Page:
1 Zona glomerulosa Aldosterone (Mineralocorticoids)
2 Zona fasciculate Cortisone, cortocosterone ( Glucocorticoids)
3 Zona reticularis Androgen, estrogen and progesterone (Sex hormones)

All the hormones of adrenal cortex have a common basic structure cyclopentanoperhydro-
phenanthrene or steroid ring. All steroid hormones are derived from cholesterol. Cholesterol
under the influence of ACTH is converted into pregnenolone, the precursor of all steroid
hormones. The steroid hormones can be divided into three major groups on the basis of no of
carbon atoms in their structure. These are:

1. The C-21 steroids: Progesterone, glucocorticoids, and mineralocorticoids
2. The C-19 steroids: Androgen
3. The C-18 steroids: estrogen

1. Glucocorticoids: They are classified into:

(i) Natural: Cortisol,
(ii) Synthetic: (a) Short acting e.g. Cortisone, Hydrocortisone

(b) Intermediate acting e.g. Prednisone, Prednisolone
(c) Long acting e.g. Betamethasone, Dexamethasone

Physiological action:

1. Carbohydrate metabolism: Stimulate the formation of glycogen in liver and muscles and
increase gluconeogenesis in liver.

2. Protein metabolism: It increases the rate of deamination and breakdown of tissue proteins
into amino acids. Thus body proteins are lost, increasing nitrogen excretion.

3. Fat metabolism: They act directly to breakdown triglycerides to fatty acid (lipolysis).
However, they also indirectly increase the formation and storage of fat (lipogenesis).

4. Other metabolism: Glucocorticoids have minimal action on mineral metabolism causing
sodium and water retention and increased excretion of K+ and PO4.




Pharmacological action:

1. Anti-inflammatory: Glucocorticoids inhibits the inflammatory responses of body tissue to
all kind of noxious stimuli.

2. Immunosupressant: The corticosteroids inhibit antibody formation and antibody reaction.
3. Anti-allergic activity: They suppress immediate hypersensitivity reaction by interfearing

the release of histamine and bradykinins.

Effect on organ system:

1. Cardiovascular system: Corticosteroids exerts positive inotropic effect.
2. Central nervous system: Increases CNS excitability, euphoria, psychosis
3. Gastrointestinal system: Increase secretion of gastric hydrochloric acid, pepsinogen and

pancreatic trypsinogen
4. Skeletal muscle: Excess corticosteroid leads to skeletal muscles weakness and fatigue

5. Body growth: Large dose of glucocorticoids retard growth of children

Mode of action: The natural and synthetic glucocorticoids bind to specific intracellular receptors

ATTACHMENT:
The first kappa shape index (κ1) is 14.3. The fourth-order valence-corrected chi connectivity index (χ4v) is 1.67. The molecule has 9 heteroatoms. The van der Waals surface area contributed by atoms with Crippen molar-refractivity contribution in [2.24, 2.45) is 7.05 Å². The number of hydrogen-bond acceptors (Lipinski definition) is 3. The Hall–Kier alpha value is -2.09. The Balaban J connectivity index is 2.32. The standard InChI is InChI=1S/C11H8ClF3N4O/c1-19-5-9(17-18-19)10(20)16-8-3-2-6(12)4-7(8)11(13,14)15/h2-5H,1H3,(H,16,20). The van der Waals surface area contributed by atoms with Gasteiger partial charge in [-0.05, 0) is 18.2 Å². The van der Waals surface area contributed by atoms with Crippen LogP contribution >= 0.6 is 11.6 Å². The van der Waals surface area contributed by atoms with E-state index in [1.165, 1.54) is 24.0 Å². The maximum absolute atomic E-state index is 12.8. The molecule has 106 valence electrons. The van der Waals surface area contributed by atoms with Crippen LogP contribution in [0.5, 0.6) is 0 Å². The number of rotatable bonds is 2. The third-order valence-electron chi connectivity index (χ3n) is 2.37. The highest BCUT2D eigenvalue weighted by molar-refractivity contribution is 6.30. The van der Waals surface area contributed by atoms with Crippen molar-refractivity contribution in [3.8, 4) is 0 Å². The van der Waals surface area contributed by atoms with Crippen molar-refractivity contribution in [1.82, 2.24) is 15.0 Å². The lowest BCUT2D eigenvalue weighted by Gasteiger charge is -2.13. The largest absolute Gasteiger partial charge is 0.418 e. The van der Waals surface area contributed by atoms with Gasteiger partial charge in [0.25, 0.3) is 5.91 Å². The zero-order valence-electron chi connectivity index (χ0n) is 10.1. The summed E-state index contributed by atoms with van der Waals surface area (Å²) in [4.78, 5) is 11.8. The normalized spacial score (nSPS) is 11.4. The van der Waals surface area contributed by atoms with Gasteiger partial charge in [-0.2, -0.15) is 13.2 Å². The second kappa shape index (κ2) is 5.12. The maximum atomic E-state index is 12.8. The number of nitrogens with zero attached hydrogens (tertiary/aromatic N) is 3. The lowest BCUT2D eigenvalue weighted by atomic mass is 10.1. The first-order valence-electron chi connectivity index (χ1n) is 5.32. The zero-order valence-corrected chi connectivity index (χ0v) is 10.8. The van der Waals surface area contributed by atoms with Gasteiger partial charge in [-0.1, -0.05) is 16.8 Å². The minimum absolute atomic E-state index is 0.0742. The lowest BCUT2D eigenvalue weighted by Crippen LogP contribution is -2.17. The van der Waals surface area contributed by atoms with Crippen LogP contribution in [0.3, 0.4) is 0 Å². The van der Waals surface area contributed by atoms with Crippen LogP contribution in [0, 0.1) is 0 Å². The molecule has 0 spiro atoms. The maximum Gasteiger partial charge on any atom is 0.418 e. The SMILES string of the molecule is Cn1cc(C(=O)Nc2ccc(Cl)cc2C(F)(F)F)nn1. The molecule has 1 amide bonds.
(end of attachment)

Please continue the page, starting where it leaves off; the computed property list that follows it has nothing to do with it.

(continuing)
located on the cytoplasm of the target cells to form steroid receptor complex. The complex is
then entering to the nucleus where it binds to the nuclear acceptor site. In the nucleus the
complex interacts with the DNA and alters transcription and translation of proteins that produce
various pharmacological effects.

Fig.3. Cellular mechanism of glucocorticoids

Therapeutic uses: Primary adrenocortical insuffiency, Rheumatoid arthritis, Allergic disorders,
Bronchial asthma.




Adverse effects: Prolong use for more than 2 weeks produce iatrogenic Cushing’s syndrome,
steroid induced glaucoma, adrenal suppression, superinfection.

Contraindications: Peptic ulcer, infection, hypertension, psychosis, diabetes mellitus,
osteoporosis, glaucoma, pregnancy.

2. Mineralocorticoids: Aldosterone is the natural mineralocorticoid in man, but unsuitable

for medical use as it is inactivated when given orally. Fludrocortisone, a synthetic
corticosteroid, is the most often used compound when mineralocorticoid treatment is required.
It is the only compound available for oral use, and is employed for the management of chronic
primary adrenocortical insufficiency and salt losing forms of congenital adrenal hyperplasia.

MOA: It produces its effect by binding to the cytosolic aldosteron receptor, a nuclear receptor.
The drug receptor complex then enters into the nucleus and binds to the specific site of the
DNA and alters transcription and translation of the protein. The protein produces desired
pharmacological activity.

Adverse effect: Oedema, hypertension and hypokalaemia.

Aldosterone antagonist: e.g. Spironolactone is used clinically as a potassium sparing diuretics.

3. Adrenocortical antagonist: e.g. Metyrapone, Aminoglutethamide and Trilostane.

Metyrapone blocks the biosynthesis of corticosteroids by inhibiting the enzyme 11-β-
hydroxylase. It decrease the synthesis of hydrocortisone, corticosterone, and aldosterone. It is
used as a diuretic in case of resistant oedema associated with excess aldosterone.

Aminoglutethamide blocks the conversion of cholesterol to pregnenolone, thus reduce
synthesis of adrenocorticosteroids. It is used in case of adrenocortical malignancy.

Trilostane is a synthetic steroid, a competitive inhibitor of the 3-β-hydroxysteroid
dehydrogenase. It is used for the treatment of Cushing’s disease.